Wine Dinner with Sir George Fistonich
Tiki’s was very pleased to welcome Sir George Fistonich, owner and founder of New Zealand’s Villa Maria Winery. As New Zealand’s most awarded winery, Sir George has been a major player in putting New Zealand on the wine making map. He brought his more than 50 years of award winning wine making expertise to a very special winemaker’s dinner at Tiki’s Grill & Bar on September 15.
Wine Dinner Dreams
Planning and preparation for this evening began about 3 months before when Michelle Gonzales, our maître d’, Randy Linville, our assistant general manager, Michael Miller, our director of operations and myself sat down with the representative from Villa Maria for a tasting. We drank, we chatted and dreamed about what would go well with the wines we planned to feature. It started with the wine at a wine dinner and the food to match at the end. We trick ‘em out as much as we can but always trying to showcase the wine.
First the First Course
Our wine list for the night was jam packed with some of the best offerings from Villa Maria and their associated brands. Right off we started with a Sauvignon Blanc from the Marlborough region, a wine that really built New Zealand’s reputation as a wine producing region. That was paired with a couple of raw seafood selections I had planned. After the amuse-bouche we moved on to the 2011 Esk Valley Chardonnay from Hawkes Bay, one of the oldest and best known wine growing regions in New Zealand. We met Ollie Powrie, the Villa Maria and Esk Valley viticulturist from Hawkes Bay last year when he came to host our last Villa Maria wine dinner.
Wine Enthusiast Magazine
The 2011 chardonnay was one that Ollie was particularly proud of and after earning 91 points from Wine Enthusiast Magazine, rightly so. The grapes come from all over the Hawkes Bay region with some lending the distinct grapefruit flavor that good chardonnays are known for and some that give it a nice fresh citrus finish. I paired the chardonnay with butter poached Maine lobster, summer truffles, creamed Kahuku corn, charred negi and popcorn consume with pepper foam.
We featured a pair of Pinots for this dinner and decided to start with the 2012 Villa Maria Pinot Noir Private Bin. This Pinot has the typical aroma of red cherry with a nice mix of fruit and spice on the palate. I found it was smooth drinking wine that really opens up when you give it a little air. We matched it with a marrowbone board. To the marrow, which is roasted in the bone, we add salt, pepper, top with gremolata, and serve with rye bruschetta points and a quince gastrigue. It’s like buttered toast with jam that you spread with roasted marrow. If you haven’t tried marrowbone before then be prepared for a new addiction. Just remember, it’s about the wine.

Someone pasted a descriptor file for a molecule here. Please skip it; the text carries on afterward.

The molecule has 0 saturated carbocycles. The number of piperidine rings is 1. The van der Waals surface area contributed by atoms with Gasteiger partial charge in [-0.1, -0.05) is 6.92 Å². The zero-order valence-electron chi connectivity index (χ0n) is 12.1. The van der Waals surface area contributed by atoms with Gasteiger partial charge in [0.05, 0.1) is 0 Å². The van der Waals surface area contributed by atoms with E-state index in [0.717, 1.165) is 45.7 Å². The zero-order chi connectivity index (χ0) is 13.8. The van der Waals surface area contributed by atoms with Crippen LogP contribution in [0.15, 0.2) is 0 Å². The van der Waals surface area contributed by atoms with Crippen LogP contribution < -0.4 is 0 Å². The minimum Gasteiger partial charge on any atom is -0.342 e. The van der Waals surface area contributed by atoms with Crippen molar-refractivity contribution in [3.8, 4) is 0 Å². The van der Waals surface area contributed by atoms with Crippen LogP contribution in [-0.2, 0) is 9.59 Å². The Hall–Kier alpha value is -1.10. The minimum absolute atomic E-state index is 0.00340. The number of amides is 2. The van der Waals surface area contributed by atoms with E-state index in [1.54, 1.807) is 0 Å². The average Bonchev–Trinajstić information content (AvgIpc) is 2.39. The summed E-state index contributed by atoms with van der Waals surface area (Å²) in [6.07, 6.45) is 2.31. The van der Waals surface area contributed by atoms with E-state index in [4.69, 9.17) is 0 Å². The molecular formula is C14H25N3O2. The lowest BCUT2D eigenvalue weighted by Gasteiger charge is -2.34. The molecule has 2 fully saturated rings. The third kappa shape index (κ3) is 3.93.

A Wine for the Time
The highlight of the evening may have been the 2010 Villa Maria Taylors Pass Pinot Noir. This wine is at its peak right now. We married it with rack of capra. Domestic goat that originally came from Europe or capra, carries a lot more of its weight in prime cuts (tenderloin, striploin, racks etc.) compared to local goat from Hawaii which has the bulk of the weight in the larger, heavier worked muscles (legs, butt, shoulder etc.). While we use local goat for things like curry and soups, for anyone that has tried rack of lamb versus leg of lamb you would appreciate just how tender and how juicy this rack of capra was.
We had a couple more stellar pairings with a full bodied merlot-cabernet-malbec blend with Big Island beef Wellington. This was another sample of Ollie’s work from the Hawkes Bay region. This pairing was Michelle’s idea and the combination of beef, butter pastry and mushroom duxelles is a very old fashioned “ringer” with this type of wine.